Wednesday, May 16, 2007

The Siege of Iraq

I am sick.

I am sick of the righteous indignation of the right-wing militarists, proudly on display in last night's Republican debates. "America is innocent!", they cry ("Israel is innocent!" is the companion cry). They should study a little bit of Christian theology--none are innocent. We are all sinners. They claim that "America is the victim"; that there is no good reason for anyone to dislike us; that there is nothing that we could have done to reduce anyone's desire to harm us.

They are full of shit, and it's making me nauseous. Sean Hannity dismisses the suffering of the Iraqi people during the 1990s by invoking our "moral obligation" to drive the Iraqi army from Kuwait and then lay siege to Iraq. Hannity implies that we have a moral obligation to use violence: we never have a moral obligation to use violence. We sometimes have the right to use violence, but even that is questionable if our violence will engulf non-aggressors.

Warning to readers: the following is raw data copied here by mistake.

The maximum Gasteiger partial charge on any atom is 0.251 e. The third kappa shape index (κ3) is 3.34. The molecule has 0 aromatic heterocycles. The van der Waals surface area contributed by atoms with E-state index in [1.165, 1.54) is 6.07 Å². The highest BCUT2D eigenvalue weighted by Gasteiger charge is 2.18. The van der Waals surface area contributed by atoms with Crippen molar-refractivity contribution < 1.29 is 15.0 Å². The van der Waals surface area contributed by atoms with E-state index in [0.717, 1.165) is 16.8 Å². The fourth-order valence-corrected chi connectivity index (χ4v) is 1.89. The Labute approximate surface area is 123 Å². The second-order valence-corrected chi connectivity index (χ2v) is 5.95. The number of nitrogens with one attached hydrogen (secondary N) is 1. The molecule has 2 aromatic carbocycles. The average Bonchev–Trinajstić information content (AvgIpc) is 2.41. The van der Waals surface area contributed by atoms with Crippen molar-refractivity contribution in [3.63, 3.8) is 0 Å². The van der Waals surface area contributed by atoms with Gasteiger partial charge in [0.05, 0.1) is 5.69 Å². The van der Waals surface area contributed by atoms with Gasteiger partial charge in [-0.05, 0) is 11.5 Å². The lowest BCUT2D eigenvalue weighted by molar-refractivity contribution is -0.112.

If there is any chance that you are buying into the (American) militarist myth that we only fight wars against "evil despots" and never against the subjugated people, then you need to refresh your memory about the Siege of Iraq. From 1991 to 2003, the USA blockaded and bombed Iraq. By the time we were done, the society had collapsed. It's hard to say that the people themselves were simply collateral damage in this strategy--just like strategic bombing in WWII (culminating the the atomic bombing of Japan), this strategy is designed to destroy the society's ability (or will) to field a military by destroying the entire economy of that society. The people are the target, just as much as they were on September 11, 2001.

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